Lily Bevan: Pheasant Plucker
A daft and deliriously funny debut featuring birds and downward dogs
This article is from 2015.
Lily Bevan's show is framed by the amusingly tenuous conceit of a falconer, aptly named Harriet, whose loss of a bird (Jester) inspires her to find herself instead. Harriet's personal voyage enables Bevan to reel out a range of perfectly executed and totally bats characters. Some are more infused with funny than others but it doesn't really matter, she's crammed in so many that if one is just a touch under par the next gem will be along in a few minutes.
They're all so well observed; particularly the yoga instructor, making you convinced that Bevan must have spent plenty of time in downward dog (like a cat) studying the daft analogies most teachers come up with to describe the postures.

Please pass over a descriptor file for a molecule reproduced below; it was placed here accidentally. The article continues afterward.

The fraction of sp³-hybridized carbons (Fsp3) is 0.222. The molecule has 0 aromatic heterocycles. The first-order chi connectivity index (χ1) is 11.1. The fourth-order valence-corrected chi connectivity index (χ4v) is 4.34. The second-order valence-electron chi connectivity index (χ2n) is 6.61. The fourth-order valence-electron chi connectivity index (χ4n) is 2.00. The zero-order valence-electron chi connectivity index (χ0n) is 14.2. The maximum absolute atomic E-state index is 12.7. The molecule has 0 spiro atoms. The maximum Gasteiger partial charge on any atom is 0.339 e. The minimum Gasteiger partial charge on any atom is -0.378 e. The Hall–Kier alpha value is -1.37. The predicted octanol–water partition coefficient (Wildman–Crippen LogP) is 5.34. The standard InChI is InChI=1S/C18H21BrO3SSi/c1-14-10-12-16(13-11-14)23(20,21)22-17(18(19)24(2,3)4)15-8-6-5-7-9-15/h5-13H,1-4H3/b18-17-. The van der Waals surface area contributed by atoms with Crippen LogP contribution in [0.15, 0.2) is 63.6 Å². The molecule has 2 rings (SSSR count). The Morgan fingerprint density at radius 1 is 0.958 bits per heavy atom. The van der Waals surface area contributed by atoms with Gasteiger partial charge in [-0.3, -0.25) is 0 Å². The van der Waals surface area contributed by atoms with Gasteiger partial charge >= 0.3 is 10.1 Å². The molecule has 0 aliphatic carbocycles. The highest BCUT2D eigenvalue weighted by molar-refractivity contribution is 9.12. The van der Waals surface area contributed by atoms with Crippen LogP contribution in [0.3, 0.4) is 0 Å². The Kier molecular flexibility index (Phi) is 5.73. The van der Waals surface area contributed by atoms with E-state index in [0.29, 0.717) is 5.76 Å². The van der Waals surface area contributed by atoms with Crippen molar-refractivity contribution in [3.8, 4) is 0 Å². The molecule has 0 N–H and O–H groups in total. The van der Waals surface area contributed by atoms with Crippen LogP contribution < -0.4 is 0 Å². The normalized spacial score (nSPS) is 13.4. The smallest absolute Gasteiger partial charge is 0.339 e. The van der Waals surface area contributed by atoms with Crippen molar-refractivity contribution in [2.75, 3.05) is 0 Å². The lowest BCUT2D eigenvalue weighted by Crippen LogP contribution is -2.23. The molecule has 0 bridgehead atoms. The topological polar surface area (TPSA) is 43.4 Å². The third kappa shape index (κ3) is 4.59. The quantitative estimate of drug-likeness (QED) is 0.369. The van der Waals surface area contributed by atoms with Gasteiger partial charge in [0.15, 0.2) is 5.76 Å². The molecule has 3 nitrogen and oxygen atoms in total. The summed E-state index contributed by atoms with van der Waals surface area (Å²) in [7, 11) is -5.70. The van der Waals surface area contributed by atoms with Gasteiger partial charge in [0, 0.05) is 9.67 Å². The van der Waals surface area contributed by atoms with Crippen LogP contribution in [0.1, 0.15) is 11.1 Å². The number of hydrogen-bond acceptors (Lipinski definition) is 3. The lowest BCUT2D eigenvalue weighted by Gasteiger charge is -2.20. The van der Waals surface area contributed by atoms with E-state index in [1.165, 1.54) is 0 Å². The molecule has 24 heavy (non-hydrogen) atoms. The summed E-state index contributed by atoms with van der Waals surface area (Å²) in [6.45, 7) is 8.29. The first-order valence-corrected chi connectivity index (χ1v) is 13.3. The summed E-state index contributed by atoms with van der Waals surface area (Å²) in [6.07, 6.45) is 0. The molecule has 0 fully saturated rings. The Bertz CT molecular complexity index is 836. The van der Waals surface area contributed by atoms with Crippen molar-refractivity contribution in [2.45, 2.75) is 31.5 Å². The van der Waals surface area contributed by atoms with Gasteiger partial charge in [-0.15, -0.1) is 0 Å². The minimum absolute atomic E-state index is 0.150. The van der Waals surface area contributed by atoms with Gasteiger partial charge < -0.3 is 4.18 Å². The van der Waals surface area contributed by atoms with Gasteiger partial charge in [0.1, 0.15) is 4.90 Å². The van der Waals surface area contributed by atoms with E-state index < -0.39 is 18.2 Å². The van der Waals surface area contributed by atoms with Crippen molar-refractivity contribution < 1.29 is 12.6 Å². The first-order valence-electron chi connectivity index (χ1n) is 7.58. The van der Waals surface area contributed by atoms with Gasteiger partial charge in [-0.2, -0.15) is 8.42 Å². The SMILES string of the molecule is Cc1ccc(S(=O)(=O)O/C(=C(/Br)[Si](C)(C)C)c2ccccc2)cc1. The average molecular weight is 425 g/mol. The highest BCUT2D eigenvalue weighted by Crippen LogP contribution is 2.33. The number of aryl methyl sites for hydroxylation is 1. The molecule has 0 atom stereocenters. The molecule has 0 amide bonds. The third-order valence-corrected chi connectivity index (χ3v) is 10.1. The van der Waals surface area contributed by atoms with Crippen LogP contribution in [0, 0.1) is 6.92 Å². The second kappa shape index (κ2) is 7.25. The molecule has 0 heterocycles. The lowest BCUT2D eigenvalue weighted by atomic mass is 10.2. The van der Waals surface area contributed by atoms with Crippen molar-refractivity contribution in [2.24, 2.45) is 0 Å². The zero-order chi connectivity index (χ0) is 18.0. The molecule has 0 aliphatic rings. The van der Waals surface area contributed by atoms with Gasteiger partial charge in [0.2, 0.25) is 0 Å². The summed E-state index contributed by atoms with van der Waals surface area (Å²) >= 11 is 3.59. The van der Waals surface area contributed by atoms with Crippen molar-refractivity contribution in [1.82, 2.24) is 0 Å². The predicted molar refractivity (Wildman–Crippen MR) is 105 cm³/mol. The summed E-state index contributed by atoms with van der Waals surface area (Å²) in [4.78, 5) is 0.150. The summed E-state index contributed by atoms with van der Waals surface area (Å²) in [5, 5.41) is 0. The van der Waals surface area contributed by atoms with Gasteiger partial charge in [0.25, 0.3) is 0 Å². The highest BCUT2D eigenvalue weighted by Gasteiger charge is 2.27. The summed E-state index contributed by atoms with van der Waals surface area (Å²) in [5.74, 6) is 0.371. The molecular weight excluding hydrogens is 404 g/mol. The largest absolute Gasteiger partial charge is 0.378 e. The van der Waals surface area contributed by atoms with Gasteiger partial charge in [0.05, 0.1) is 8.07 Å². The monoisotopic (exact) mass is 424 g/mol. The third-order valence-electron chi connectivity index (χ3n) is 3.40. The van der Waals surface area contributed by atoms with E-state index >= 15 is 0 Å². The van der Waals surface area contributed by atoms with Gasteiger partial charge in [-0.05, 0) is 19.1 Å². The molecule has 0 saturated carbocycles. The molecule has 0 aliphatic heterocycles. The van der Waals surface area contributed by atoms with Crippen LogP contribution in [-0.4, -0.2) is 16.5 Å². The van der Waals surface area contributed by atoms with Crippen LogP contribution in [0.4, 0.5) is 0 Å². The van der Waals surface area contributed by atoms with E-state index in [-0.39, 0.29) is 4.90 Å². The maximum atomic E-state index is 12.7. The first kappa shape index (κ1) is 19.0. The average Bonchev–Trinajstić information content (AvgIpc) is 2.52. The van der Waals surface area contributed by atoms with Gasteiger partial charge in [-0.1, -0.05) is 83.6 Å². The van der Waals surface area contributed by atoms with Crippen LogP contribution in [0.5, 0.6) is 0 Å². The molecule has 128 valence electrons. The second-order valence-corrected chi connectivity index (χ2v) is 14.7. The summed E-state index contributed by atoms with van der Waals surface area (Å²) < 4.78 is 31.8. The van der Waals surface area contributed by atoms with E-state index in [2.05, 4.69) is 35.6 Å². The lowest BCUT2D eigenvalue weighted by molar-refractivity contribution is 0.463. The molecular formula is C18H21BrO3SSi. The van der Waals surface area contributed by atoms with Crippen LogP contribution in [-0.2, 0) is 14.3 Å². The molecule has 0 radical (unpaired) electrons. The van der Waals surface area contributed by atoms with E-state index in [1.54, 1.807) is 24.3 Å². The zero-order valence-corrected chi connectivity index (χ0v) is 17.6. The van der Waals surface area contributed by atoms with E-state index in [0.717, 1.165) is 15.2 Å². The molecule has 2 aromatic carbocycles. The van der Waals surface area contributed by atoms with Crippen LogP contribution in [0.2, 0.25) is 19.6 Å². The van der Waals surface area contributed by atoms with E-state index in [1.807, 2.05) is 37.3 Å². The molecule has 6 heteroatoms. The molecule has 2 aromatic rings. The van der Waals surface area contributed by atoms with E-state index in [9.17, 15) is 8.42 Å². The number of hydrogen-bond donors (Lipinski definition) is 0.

But she truly shines at her most daft: her pheasant plucker ancestor splitting the heads of oxen in the kitchen of Henry VIII, the therapy sessions told with the aid of Sylvanian Families who aren't quite what they seem and Harriet's drunken voice-over on the Tannoy of the train back to Norwich from London are belly laugh-inducing funny. Elsewhere, laughs are gained by simply dropping an unexpected swear word into an innocent-looking character's monologue. A strong debut from an undoubted talent.
Underbelly Med Quad, 0844 545 8252, until 31 Aug (not 17), 3pm, £10–£11 (£9–£10).